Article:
Monsanto announces new technology to make its GM crops more pest resistant

 The entrance sign is seen at the headquarters of Monsanto in St. Louis, Missouri © Juliette Michel
Monsanto says it has developed breakthrough technology to help make its crops more resistant to bugs and pests. The new techniques will help target insects that have developed resistance to previously genetically modified crops.

The research was conducted by scientists at Harvard University in conjunction with Monsanto. The aim was to try and speed up the process of generating proteins, which have properties that can kill pests. 

The team was using PACE (phage-assisted continuous evolution) technology, which is able to eliminate insects that have grown resistant to prior agricultural solutions. The PACE method is 100 times faster than other methods in trying to identify protein with insect killing properties, according to the research team. 

“Scientific breakthroughs like PACE technology are key to continue bringing solutions to farmers to help them get more out of every acre,” Tom Adams, vice president of biotechnology at Monsanto said in a press release

“The remarkable progress that’s been made in applying PACE to agriculture biotechnology is a huge testament to the success that comes when parties work together and collaborate to advance science in a way that can bring long-term benefits to global agriculture.”

The importance of the technique means that the proteins are able to be developed at faster than the insects and pests are able to become resistant.  

“It’s a breakthrough in a way we can handle resistance in the future,” Tom Malvar, the head of insect control discovery at Monsanto said, according to the Agriculture journal. “This technology is not limited to insect control. We envision this having broad applications,” he added. 

In November, a report by Greenpeace slammed the genetically modified (GM) crop industry, for failing to tackle problems regarding superbugs caused by insects becoming resistant to previously genetically modified crops.

“GM crops can only increase yield by reducing losses to pests in years of high infestation, and this effect is not permanent as pesticide-producing crops lead to resistant ‘superbugs’. GM crop yields have often failed to isolate the effects of GM technology from other factors, or to compare like-for-like farms,” the report stated.

GM corn and soyabeans have given smaller yields in recent years in the US due to pests and weeds becoming resistant to weedkillers used to protect the plants. 

In March, the US Department of Agriculture announced its intention to end regulation of Monsanto’s GM corn that is engineered to resist the company’s herbicide, meaning that farmers will now be able to plant the corn strains without permits.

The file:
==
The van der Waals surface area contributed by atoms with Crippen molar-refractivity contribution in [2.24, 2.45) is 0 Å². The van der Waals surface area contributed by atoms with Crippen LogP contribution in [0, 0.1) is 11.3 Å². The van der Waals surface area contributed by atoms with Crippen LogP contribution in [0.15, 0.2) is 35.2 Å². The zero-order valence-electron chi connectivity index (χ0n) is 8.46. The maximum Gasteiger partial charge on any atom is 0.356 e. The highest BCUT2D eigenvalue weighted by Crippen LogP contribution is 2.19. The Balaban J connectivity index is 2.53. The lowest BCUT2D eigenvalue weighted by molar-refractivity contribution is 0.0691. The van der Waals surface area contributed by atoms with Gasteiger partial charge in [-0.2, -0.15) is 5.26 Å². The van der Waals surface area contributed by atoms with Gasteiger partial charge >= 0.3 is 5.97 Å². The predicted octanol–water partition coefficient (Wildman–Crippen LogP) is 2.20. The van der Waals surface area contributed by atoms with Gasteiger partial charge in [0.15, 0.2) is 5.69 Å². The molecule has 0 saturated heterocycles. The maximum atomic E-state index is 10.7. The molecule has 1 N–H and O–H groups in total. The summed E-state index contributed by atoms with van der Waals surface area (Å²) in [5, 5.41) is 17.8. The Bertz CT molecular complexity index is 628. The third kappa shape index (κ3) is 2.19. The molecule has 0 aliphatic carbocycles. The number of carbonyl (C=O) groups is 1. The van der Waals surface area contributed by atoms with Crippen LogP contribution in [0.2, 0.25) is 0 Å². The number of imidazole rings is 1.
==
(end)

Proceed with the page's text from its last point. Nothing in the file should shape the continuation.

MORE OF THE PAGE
However, the move was slammed by critics, with the National Sustainable Agriculture Coalition, a nonprofit advocating pro-family farm policies, saying the unregulated process could lead to environmental damage.

“Without a coordinated and thorough evaluation of the full technology package, and a meaningful analysis of impacts, adding yet another new crop/herbicide package will continue adding to the existing harmful effects on herbicides on ecological systems, human health, and farmers' livelihoods through herbicide drift and non-target crop losses; the widespread increase in herbicide-resistant weeds; and environmental and public health impacts,” the group said in a statement. 

In November, protesters took to the streets in hundreds of cities around the world for the 2015 Million Mask March, which saw activists storm the doors of Monsanto in Washington, DC. In May, activists from over 400 cities spoke out against GMOs and Monsanto’s monopoly over the food supply. 

Activists accuse the agricultural corporation of selling toxic chemicals, which are bad for people’s health, water supplies, vital crop pollinators and the environment in general. The giant is also criticized for its attitude towards food safety regulations and staunch opposition to GMO labeling. Small farmers blame Monsanto for monopolizing the seed market.

In January, Seattle announced its intention to sue Monsanto over allegations the company polluted the Lower Duwamish River and city drainage pipes, becoming the sixth city to file a lawsuit against the bio-tech giant. 

“Long after the dangers of PCBs were widely known, Monsanto continued its practice of protecting its business interests at our expense,” City Attorney Pete Holmes said in a statement. “The City intends to hold Monsanto accountable for the damage its product wreaked on our environment.”